Entourage, the movie continuation of the TV program, does as little as it must to justify its existence.

Image: www.eventcinemas.com.au 

Ending a television show is hard; resurrecting a finished series for a film follow-on is easy. Where the former is saddled with wrapping up years of storylines, demonstrating character progression and staying true to all that has passed before while leaving fans happy with the reality that there's no more to come, the latter can take the template of a typical episode, massage it to feature-length running time, and bring back the usual cast of familiar faces to recycle tried-and-tested jokes.

So we have Entourage, the movie continuation of the TV program that ended its eight-season run in 2011, and a movie that does as little as it must to justify its existence. Those boys from Queens turned Tinseltown hang-abouts that small-screen viewers will know are back, and they're up to their usual lavish antics while living in the lap of luxury. That'd be famous actor Vincent Chase (Adrian Grenier, Teenage Paparazzo), his wannabe star brother Johnny "Drama" Chase (Kevin Dillon, How To Be A Gentleman), childhood best friend turned manager Eric (Kevin Connolly, Friends With Better Lives), and fellow lifelong buddy Turtle (Jerry Ferrara, Lone Survivor) – plus Vincent's long-term agent, Ari Gold (Jeremy Piven, Mr Selfridge), who is now the head of a studio. 

Entourage, the series, ostensibly followed the ups and downs of Vince's career, so it should come as little surprise that Entourage, the film, does the same thing. Both also chart the intrusion of his personal life on his professional dealings, including the influence of his ever-present posse of pals, and the ire the laid-back band of brothers causes forever-angry powerbroker Ari. This time, Vince's directorial debut dictates the action, specifically the need to convince a Texan financier (Billy Bob Thornton, The Judge) and his son (Haley Joel Osment, Tusk) to provide more money to bring the dystopian DJ project to completion. When the tussle over cash isn't monopolising attention, Eric struggles with his love life, Turtle stumbles in his romantic pursuit of UFC champion Ronda Rousey (Fast & Furious 7), and the hapless Drama continues to dream big while causing embarrassment.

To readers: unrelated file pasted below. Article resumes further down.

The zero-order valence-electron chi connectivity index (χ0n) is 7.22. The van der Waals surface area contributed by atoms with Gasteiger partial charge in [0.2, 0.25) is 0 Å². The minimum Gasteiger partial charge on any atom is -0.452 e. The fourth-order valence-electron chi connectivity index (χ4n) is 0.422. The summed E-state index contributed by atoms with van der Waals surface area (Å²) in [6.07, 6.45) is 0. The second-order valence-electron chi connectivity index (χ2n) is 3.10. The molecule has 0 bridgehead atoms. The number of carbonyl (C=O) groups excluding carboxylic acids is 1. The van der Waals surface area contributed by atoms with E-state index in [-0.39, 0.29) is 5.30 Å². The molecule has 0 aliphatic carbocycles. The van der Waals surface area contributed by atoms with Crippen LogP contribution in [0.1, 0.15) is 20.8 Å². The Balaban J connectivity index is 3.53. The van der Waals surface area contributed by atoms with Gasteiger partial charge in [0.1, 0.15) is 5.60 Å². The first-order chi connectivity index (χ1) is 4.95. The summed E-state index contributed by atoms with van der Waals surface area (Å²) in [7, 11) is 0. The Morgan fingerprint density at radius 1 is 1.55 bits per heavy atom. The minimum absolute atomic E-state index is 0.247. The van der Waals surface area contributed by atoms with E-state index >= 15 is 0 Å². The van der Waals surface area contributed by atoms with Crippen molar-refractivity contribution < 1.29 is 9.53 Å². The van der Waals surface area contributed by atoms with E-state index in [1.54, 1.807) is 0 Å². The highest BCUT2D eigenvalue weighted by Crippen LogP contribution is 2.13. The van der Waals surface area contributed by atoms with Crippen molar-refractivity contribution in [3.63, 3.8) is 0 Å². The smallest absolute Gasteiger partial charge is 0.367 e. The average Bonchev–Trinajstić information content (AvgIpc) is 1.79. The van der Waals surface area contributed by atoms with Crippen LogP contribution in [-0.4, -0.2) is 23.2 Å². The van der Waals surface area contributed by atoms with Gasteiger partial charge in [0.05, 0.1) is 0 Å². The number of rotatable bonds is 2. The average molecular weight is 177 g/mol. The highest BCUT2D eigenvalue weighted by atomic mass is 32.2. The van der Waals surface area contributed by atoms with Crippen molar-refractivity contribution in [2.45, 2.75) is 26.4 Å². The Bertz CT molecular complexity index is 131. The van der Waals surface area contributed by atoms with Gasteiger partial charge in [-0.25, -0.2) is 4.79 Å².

Little time may have elapsed in the world of the narrative, with the feature first picking up mere days after the series left off; however times have changed around creator/producer/writer/director Doug Ellin. If his brand of hedonistic Hollywood comedy was funny once, simultaneously skewering and embracing the entertainment industry while fictionalising the real-life exploits of actor Mark Wahlberg, it proves lacking in laughs now. Not that the filmmaker, whose last movie was 1998's Kissing a Fool, appears to be putting in much in the way of effort. When Entourage isn't rehashing its TV heyday, it's taking mere seconds to parade around topless women and then maintaining that objectifying mindset, and filling every spare frame with a fancy car, an extravagant party and a celebrity cameo (featuring many well-known names who popped up on the small screen version, a spate of current actors, models, musicians and sportsmen, and even Wahlberg himself). 

A formula for a good film, this isn't; instead, it's déjà vu combined with four-years-too-late fan service, then simplified and glorified even further for the unacquainted. The been-there, done-that machinations of the plot are absent tension, interest and the ability to evoke any sense of investment, the storyline dissipating with every passing scene – but Entourage wasn't ever really about drama anyway. It wasn't ever about slick production values, either, even if superficiality resounds through both its themes and its aesthetics; nor was it about standout performances, though Dillon and Piven again have the most to work with purely by virtue of playing the most outlandish characters. When it debuted eleven years ago, Entourage was about nothing more than celebrating and indulging the fantasy of the star lifestyle, as filtered through the trials and tribulations of male bonding. That's all this slapped-together big-screen reunion special is now, too.

Rating: 2 stars out of 5


Director: Doug Ellin
USA, 2015, 104 mins 

Release date: June 4
Distributor: Roadshow
Rated: MA

Sarah Ward

Wednesday 3 June, 2015

About the author

Sarah Ward is a freelance film critic, arts and culture writer, and film festival organiser. She is the Australia-based critic for Screen International, a film reviewer and writer for ArtsHub, the weekend editor and a senior writer for Concrete Playground, a writer for the Goethe-Institut Australien’s Kino in Oz, and a contributor to SBS, SBS Movies and Flicks Australia. Her work has been published by the Australian Centre for the Moving Image, Junkee, FilmInk, Birth.Movies.Death, Lumina, Senses of Cinema, Broadsheet, Televised Revolution, Metro Magazine, Screen Education and the World Film Locations book series. She is also the editor of Trespass Magazine, a film and TV critic for ABC radio Brisbane, Gold Coast and Sunshine Coast, and has worked with the Brisbane International Film Festival, Queensland Film Festival, Sydney Underground Film Festival and Melbourne International Film Festival. Follow her on Twitter: @swardplay